Sometime this week, Mark Zuckerberg is expected to rebrand Facebook to reflect the company’s ambitions as a metaverse company.
In line with this news, FB announced in its earnings that it will break out revenue from its VR/AR business line (Facebook Reality Labs).
These changes come in the midst of the latest round of The Facebook Papers — a series of damning internal documents provided by whistleblower Frances Haugen.
The Facebook Papers takeaways:
- Storming of the Capitol: During the 2020 US presidential election, Facebook put in place 22 measures to stop the spread of speech that incited violence. Many of these safety measures were set aside in the lead-up to the Jan. 6 Capitol riots.
- Hate speech in India: Facebook’s content moderation system in India is failing to stymie incendiary content. Some of these issues have to do with its algorithm’s failure to handle non-English languages.
- Losing young users: Teen engagement on Facebook and Instagram is slowing. While most social networks eventually deal with users aging out, there are questions around how Facebook is tweaking its tool to keep them onboard.
Facebook rebuts that it spends significant resources — 40k+ employees and $13B — to keep its platform safe and “does not put profits over people’s well-being.”
Google’s antitrust headache
Meanwhile, Facebook’s main competitor is facing big questions over its business model. Per The Wall Street Journal, an unredacted lawsuit from state attorneys general shows that Google takes a 22%-42% of transactions on its ad network (2-4x competing digital exchanges).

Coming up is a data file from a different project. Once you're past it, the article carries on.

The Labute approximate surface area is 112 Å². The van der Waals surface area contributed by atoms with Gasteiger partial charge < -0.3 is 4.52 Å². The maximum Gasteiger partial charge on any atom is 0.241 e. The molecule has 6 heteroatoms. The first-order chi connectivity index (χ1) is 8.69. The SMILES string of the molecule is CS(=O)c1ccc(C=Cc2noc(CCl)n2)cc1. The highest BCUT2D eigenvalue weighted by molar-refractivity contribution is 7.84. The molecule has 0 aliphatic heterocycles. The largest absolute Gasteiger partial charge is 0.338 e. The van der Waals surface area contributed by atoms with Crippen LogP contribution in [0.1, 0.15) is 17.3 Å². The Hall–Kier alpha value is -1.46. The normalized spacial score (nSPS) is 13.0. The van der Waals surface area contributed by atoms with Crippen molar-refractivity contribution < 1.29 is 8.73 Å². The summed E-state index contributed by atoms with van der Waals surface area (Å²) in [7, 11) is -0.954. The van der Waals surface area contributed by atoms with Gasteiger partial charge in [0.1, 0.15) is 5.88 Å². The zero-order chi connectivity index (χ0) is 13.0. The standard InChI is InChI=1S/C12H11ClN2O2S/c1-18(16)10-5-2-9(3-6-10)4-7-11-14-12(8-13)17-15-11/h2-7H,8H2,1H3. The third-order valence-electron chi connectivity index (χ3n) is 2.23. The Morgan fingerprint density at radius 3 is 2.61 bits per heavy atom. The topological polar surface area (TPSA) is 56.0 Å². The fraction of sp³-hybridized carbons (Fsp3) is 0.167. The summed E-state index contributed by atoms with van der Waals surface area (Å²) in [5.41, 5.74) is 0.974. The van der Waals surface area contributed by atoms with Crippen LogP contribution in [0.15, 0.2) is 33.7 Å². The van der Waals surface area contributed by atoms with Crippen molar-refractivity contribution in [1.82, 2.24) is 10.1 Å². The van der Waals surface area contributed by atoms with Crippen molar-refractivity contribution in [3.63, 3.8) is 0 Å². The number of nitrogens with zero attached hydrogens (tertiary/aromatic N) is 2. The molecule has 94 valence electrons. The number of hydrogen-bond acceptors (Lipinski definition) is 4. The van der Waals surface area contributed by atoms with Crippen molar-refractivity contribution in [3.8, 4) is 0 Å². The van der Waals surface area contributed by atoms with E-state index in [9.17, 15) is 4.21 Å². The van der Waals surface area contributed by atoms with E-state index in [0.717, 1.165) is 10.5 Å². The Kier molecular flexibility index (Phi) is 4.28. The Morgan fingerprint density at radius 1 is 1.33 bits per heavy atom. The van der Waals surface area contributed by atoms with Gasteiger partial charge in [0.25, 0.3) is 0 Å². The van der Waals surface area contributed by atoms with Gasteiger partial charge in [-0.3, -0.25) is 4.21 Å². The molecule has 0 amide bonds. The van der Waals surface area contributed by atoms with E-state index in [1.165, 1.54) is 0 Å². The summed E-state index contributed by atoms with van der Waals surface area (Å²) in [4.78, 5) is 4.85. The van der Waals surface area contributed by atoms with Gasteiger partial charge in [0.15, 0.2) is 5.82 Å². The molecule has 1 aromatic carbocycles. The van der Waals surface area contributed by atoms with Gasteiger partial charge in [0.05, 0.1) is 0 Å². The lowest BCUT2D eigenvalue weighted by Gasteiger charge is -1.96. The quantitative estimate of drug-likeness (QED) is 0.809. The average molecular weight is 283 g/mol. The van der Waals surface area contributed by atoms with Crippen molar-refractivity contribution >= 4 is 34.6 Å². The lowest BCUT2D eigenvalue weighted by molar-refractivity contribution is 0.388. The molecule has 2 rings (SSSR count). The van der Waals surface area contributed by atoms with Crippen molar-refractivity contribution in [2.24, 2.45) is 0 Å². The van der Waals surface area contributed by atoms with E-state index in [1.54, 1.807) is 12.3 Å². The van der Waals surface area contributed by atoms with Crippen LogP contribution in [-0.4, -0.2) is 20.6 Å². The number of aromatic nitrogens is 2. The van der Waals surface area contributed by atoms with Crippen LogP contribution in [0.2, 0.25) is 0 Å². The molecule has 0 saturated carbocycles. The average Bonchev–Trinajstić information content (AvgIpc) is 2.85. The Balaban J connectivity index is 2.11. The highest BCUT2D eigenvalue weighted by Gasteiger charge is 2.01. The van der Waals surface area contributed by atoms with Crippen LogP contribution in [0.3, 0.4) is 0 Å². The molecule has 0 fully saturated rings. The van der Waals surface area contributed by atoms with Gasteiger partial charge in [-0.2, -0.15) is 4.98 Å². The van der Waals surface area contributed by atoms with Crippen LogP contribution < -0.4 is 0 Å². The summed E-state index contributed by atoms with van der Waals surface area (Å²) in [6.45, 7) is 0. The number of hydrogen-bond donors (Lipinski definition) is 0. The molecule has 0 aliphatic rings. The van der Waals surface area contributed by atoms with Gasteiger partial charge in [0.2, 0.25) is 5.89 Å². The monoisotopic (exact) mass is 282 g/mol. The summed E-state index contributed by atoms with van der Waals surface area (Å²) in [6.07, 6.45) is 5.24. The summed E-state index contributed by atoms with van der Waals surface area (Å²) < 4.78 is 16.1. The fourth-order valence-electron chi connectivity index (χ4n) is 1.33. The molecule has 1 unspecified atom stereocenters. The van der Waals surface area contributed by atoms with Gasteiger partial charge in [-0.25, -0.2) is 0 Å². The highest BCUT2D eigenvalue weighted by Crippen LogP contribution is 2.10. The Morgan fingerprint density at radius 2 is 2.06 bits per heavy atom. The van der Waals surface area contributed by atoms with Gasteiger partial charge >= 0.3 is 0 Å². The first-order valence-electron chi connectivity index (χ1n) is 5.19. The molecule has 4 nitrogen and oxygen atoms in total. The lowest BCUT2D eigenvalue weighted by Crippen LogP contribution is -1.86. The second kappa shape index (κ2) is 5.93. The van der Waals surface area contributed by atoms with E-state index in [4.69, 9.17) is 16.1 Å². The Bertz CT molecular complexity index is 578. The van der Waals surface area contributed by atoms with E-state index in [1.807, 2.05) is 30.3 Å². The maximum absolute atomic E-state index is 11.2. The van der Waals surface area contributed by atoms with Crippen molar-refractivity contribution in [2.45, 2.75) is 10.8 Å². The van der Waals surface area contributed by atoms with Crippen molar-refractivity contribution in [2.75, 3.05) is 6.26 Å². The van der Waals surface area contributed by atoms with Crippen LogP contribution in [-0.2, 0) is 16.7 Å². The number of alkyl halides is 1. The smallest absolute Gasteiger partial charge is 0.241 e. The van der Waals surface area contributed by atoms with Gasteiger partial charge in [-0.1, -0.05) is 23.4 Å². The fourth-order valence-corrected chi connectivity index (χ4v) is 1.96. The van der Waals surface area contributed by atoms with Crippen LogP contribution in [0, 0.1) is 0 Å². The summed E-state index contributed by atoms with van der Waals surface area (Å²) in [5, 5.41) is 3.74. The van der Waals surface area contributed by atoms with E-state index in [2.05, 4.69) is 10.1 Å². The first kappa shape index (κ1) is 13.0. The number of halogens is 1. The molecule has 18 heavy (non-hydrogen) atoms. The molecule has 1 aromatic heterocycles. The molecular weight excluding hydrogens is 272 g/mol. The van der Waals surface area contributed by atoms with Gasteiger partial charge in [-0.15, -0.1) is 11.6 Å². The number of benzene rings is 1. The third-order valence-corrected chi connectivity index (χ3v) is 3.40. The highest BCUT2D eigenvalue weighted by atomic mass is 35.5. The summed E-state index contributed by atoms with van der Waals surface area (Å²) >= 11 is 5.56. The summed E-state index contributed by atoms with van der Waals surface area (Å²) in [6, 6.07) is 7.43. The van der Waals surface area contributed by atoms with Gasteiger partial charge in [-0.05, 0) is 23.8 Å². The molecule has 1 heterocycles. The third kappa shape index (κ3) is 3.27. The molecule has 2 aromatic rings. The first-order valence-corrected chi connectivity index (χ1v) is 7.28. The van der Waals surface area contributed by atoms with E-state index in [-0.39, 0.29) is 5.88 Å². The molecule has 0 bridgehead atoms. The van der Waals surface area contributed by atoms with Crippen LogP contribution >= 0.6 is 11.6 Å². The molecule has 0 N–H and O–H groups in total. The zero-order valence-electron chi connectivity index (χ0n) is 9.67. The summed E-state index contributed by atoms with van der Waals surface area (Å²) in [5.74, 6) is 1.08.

A viral Twitter thread highlights other allegations from the lawsuit:
- Google had an ad deal with Facebook that was “so illegal” that the documents have “a whole section describing how they’ll cover for each other if anyone finds out”
- Google’s ad exchanges are rigged “so that Google wins on bids where they aren’t the highest bidder”
- Google’s attempt to turn the web into a walled garden by forcing logins with the Chrome browser
Google’s dominant position in the ad business is described by one employee like this: “The analogy would be if Goldman [Sachs] owned the NYSE [New York Stock Exchange].”
If these allegations are true, it raises the likelihood of strong antitrust action against the search giant. Having already rebranded itself as Alphabet in 2015, Google will have to find another tactic to deflect attention away.
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